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Cellular/Molecular State-Dependent Cross-Linking of the M2 and M3 Segments

Summary: Cellular/Molecular
State-Dependent Cross-Linking of the M2 and M3 Segments:
Functional Basis for the Alignment of GABAA and
Acetylcholine Receptor M3 Segments
Michaela Jansen and Myles H. Akabas
Departments of Physiology and Biophysics and of Neuroscience, Albert Einstein College of Medicine of Yeshiva University, Bronx, New York 10461
Construction of a GABAA receptor homology model based on the acetylcholine (ACh) receptor structure is complicated by the low
sequence similarity between GABAA and ACh M3 transmembrane segments that creates significant uncertainty in their alignment. We
determined the orientation of the GABAA M2 and M3 transmembrane segments using disulfide cross-linking. The M2 residues 1M266
(11 ) and 1T267 (12 ) were mutated to cysteine in either wild type or single M3 cysteine mutant ( 1V297C, 1A300C to 1A305C)
backgrounds. We assayed spontaneous and induced disulfide bond formation. Reduction with DTT significantly potentiated GABA-
induced currents in 1T267C-L301C and 1T267C-F304C. Copper phenanthroline-induced oxidation inhibited GABA-induced currents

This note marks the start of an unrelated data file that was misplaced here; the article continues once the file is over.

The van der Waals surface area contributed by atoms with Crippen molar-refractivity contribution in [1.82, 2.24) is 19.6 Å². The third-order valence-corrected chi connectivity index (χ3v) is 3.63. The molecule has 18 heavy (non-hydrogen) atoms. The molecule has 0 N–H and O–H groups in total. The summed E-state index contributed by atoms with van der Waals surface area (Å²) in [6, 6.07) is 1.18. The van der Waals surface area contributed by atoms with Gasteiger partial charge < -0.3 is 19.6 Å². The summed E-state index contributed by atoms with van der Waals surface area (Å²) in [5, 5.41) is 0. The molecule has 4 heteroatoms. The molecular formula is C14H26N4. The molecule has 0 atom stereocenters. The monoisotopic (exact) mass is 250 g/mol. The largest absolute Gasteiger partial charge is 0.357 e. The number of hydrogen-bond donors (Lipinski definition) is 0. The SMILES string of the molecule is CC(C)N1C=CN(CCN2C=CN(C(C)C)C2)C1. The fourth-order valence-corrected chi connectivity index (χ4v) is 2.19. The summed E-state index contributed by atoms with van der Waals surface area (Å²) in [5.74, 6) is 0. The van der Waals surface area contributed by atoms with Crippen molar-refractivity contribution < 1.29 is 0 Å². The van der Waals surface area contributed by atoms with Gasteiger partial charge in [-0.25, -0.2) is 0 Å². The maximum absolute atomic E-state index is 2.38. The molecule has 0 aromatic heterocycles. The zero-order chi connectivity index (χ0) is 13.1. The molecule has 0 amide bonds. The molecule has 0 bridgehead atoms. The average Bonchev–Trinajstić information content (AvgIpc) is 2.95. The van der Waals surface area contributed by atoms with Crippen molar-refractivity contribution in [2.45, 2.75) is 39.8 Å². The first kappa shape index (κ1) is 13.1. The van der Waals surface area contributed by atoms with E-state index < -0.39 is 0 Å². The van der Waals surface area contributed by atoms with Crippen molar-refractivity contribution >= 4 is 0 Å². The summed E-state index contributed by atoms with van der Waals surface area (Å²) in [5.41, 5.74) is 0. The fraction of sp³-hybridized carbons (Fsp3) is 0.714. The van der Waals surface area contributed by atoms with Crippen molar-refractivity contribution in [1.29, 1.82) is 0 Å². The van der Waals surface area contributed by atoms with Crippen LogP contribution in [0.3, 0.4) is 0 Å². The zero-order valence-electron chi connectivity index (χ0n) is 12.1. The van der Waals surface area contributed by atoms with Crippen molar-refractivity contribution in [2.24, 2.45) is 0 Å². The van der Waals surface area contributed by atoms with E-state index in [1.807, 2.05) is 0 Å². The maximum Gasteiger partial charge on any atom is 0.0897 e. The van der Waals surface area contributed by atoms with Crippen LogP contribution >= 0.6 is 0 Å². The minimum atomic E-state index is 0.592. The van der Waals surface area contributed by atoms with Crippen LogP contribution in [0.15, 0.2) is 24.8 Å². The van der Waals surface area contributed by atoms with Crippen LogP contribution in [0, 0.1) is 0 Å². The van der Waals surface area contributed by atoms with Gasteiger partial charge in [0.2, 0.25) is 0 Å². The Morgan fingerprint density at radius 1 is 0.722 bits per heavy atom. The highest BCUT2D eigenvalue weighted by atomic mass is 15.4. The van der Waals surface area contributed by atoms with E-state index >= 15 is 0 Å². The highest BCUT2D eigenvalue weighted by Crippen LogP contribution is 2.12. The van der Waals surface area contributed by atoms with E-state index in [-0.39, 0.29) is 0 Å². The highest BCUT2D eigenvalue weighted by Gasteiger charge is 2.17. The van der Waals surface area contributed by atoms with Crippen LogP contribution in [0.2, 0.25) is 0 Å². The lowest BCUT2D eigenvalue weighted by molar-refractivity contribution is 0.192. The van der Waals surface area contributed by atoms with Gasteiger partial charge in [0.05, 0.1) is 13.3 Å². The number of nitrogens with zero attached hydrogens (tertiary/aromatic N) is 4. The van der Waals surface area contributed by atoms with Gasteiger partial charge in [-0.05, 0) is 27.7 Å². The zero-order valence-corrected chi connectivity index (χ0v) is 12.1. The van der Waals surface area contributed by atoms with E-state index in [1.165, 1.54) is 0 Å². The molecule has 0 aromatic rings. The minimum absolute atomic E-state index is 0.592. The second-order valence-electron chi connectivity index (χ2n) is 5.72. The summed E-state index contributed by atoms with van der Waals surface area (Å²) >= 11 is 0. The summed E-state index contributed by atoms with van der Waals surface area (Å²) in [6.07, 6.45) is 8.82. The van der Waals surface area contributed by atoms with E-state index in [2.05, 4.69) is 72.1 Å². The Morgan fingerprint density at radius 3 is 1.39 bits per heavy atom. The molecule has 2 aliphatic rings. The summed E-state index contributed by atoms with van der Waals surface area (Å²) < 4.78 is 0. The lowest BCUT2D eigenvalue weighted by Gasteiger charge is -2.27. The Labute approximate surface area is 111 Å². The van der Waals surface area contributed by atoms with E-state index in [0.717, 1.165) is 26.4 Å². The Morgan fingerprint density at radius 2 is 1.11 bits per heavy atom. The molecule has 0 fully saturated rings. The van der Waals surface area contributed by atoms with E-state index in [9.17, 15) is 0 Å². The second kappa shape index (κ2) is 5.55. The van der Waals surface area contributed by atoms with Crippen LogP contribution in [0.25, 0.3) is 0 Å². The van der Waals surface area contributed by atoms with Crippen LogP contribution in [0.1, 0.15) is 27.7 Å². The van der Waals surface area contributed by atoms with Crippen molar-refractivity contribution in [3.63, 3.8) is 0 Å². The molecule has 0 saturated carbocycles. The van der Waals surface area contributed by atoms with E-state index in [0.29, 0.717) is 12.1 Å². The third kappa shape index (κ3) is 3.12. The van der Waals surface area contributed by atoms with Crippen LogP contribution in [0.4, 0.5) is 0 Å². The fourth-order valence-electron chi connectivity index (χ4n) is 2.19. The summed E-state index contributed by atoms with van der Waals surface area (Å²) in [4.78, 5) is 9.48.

in these mutants and in 1T267C-A305C. Intrasubunit disulfide bonds formed between these Cys pairs, implying that the -carbon
separation was at most 5.6 . The reactive 1M3 residues (L301, F304, A305) lie on the same face of an -helix. The unresponsive ones
(A300, I302, E303) lie on the opposite face. In the resting state, the reactive side of 1M3 faces M2- 1T267. In conjunction with the ACh
structure, our data indicate that alignment of GABAA and ACh M3 requires a single gap in the GABAA M2M3 loop. In the presence of
GABA,oxidationof 1T267C-L301Cand 1T267C-F304Chadnoeffect,butoxidationof 1T267C-A305Ccausedasignificantincreasein
spontaneouschannelopening.Weinferthat,asthechannelopens,thedistanceand/ororientationbetweenM2- 1T267andM3- 1A305
channel opening.


Source: Akabas, Myles - Department of Physiology and Biophysics, Albert Einstein College of Medicine, Yeshiva University


Collections: Biology and Medicine